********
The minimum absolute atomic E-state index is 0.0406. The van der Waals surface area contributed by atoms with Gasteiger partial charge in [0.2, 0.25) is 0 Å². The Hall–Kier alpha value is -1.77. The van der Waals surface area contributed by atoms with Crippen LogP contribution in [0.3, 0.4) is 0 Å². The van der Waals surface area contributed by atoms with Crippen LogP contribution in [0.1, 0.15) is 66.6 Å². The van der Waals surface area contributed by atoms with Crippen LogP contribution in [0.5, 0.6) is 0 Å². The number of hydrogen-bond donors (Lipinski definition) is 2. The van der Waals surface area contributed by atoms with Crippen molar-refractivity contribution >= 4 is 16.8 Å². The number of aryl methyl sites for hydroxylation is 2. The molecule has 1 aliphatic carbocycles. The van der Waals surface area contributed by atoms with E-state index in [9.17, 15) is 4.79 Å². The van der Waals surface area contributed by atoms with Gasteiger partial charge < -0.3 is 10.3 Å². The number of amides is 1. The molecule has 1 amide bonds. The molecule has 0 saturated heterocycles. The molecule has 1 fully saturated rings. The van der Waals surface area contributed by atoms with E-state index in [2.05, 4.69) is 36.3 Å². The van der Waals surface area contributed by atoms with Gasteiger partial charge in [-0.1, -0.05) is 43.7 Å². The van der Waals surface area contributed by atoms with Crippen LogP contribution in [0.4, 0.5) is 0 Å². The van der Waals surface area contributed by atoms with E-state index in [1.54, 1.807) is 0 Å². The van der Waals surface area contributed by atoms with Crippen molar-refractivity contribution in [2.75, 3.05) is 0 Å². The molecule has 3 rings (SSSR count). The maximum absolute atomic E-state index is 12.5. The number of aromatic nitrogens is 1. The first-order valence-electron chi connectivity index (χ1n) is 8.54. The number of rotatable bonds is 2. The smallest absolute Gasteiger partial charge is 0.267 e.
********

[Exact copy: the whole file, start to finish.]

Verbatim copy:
The minimum absolute atomic E-state index is 0.0406. The van der Waals surface area contributed by atoms with Gasteiger partial charge in [0.2, 0.25) is 0 Å². The Hall–Kier alpha value is -1.77. The van der Waals surface area contributed by atoms with Crippen LogP contribution in [0.3, 0.4) is 0 Å². The van der Waals surface area contributed by atoms with Crippen LogP contribution in [0.1, 0.15) is 66.6 Å². The van der Waals surface area contributed by atoms with Crippen LogP contribution in [0.5, 0.6) is 0 Å². The number of hydrogen-bond donors (Lipinski definition) is 2. The van der Waals surface area contributed by atoms with Crippen molar-refractivity contribution >= 4 is 16.8 Å². The number of aryl methyl sites for hydroxylation is 2. The molecule has 1 aliphatic carbocycles. The van der Waals surface area contributed by atoms with E-state index in [9.17, 15) is 4.79 Å². The van der Waals surface area contributed by atoms with Gasteiger partial charge < -0.3 is 10.3 Å². The number of amides is 1. The molecule has 1 amide bonds. The molecule has 0 saturated heterocycles. The molecule has 1 fully saturated rings. The van der Waals surface area contributed by atoms with E-state index in [2.05, 4.69) is 36.3 Å². The van der Waals surface area contributed by atoms with Gasteiger partial charge in [-0.1, -0.05) is 43.7 Å². The van der Waals surface area contributed by atoms with Crippen LogP contribution in [0.4, 0.5) is 0 Å². The van der Waals surface area contributed by atoms with E-state index in [1.54, 1.807) is 0 Å². The van der Waals surface area contributed by atoms with Crippen molar-refractivity contribution in [2.75, 3.05) is 0 Å². The molecule has 3 rings (SSSR count). The maximum absolute atomic E-state index is 12.5. The number of aromatic nitrogens is 1. The first-order valence-electron chi connectivity index (χ1n) is 8.54. The number of rotatable bonds is 2. The smallest absolute Gasteiger partial charge is 0.267 e.